Ask An Expert with Jarvis Archer

Reviving your business for the year ahead

If you’ve managed to keep your business going over the past 18 months, congratulations! It’s been a tough run for many of us.

Now that trading is returning to ‘normal’, you may be faced with one or more of these challenges:

  • Lower sales putting pressure on your business’s profit and cashflow.
  • There isn’t enough cash to reopen and get the business running again.
  • You have debts, which accumulated during lockdowns, that you can’t pay in full.

ask an expert - revising your business for the year ahead with jarvis archer


The good news is, if your business is facing these challenges – but you believe its future is positive, there are several options available to put it in a better position by stabilising cashflow, improving profitability, and/or reducing debts to a manageable level. These options generally fit into three areas:

  1. Turnaround
  2. Restructuring
  3. Selling

The right solution for your business may be just one of these or a combination. Whatever the approach, the key to getting the best results is prompt action.


  1. Turnaround: If you’re managing reasonably well but things are still tough, turnaround measures can help improve sales, reduce expenses and increase profitability. You can identify and implement these changes yourself, in conjunction with your accountant, or by engaging a professional turnaround advisor. Looking at your cashflow cycle can relieve day-to-day pressure to find money for payments as well. This involves reviewing your process from invoicing to payment, and then when you pay your expenses. It can seem obvious, but it’s astounding the cash tied up in business processes, regardless of the size of a business. Additional finance may also help relieve short-term cashflow challenges and allow you to focus on making the best decisions for the future of your business.
  2. Restructuring: When it comes to restructuring, the focus is on getting breathing space and seeking to reduce debts to a manageable level. Options are available to sole traders and companies alike, including the newly introduced small business restructuring process for companies. It’s best to seek guidance on these options from a restructuring or insolvency specialist.
  3. Selling: Your business may have a positive future, but you may not have the money or energy to restore it to its best. In this case, handing over to a new owner may be the preferred outcome to take it forward.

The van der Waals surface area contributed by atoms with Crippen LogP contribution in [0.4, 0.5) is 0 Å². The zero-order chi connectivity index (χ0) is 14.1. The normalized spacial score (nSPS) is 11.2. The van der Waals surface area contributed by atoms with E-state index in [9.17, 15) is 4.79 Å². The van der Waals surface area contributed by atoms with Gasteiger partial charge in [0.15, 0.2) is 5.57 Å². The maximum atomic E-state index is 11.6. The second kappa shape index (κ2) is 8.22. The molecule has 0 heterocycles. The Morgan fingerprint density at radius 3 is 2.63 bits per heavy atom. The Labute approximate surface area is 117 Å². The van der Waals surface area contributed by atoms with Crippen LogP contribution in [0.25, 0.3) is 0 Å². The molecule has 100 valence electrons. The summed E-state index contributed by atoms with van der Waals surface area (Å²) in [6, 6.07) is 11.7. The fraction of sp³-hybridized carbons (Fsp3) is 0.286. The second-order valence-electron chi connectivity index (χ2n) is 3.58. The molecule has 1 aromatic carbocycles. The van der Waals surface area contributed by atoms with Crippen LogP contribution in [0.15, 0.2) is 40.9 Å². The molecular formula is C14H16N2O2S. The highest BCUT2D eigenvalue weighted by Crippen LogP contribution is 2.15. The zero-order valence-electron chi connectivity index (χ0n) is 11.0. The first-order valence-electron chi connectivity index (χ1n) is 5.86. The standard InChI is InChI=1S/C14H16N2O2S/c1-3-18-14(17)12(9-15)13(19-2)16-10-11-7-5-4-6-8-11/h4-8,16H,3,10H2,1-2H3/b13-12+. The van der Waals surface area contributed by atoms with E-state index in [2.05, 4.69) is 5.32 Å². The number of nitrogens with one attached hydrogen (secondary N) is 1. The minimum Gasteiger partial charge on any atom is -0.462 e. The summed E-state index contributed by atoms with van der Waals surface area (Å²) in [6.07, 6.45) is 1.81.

ask an expert


Although you may have expected to receive hundreds of thousands of dollars for your business at some point in the past, this may not be currently achievable. If your numbers are down, or pressures on the business limit the window available to complete a sale, the price may not be where you hoped it would. It’s important, however, to remain focused on the benefits of selling, which can include: • Achieving a sale price

  • Allowing the brand you’ve built to continue
  • Continuing the business’s relationships with customers and suppliers
  • Paying out loans, suppliers, rent and tax debts
  • Retaining jobs for your staff
  • Assigning finance agreements and premises leases, reducing director liability under personal guarantees.

It’s important to be realistic about your expectations from buyers. They’re coming into a business with numbers that may need some love and money to get back on track, and they may not have the benefit of an extensive due diligence period.


If you’re thinking of selling, get started today. If you’re confident in finding a buyer and negotiating a deal yourself, your management, competitors, suppliers or customers can be the best place to start. However, if you’re not sure where to begin or there’s pressure on your business, a business broker can bring a number of benefits to the process. They have a list of potential buyers, and can present information clearly, confidentially and beneficially which generally takes the stress off you.


If there’s time pressure on your business – dwindling sales, tight cash or the desire to get out as soon as possible – you need a proactive approach. Such circumstances call for a business broker and possibly a restructuring and insolvency specialist working together to find a buyer and negotiate a sale. Various options are available to sell the business before, during or even after a restructuring or insolvency appointment. Early action always helps to achieve the best outcome in the circumstances. If the sale price achieved doesn’t pay out business debts in full, an insolvency appointment can deal with the remaining debts

Leave a Comment

Your email address will not be published. Required fields are marked *

Scroll to Top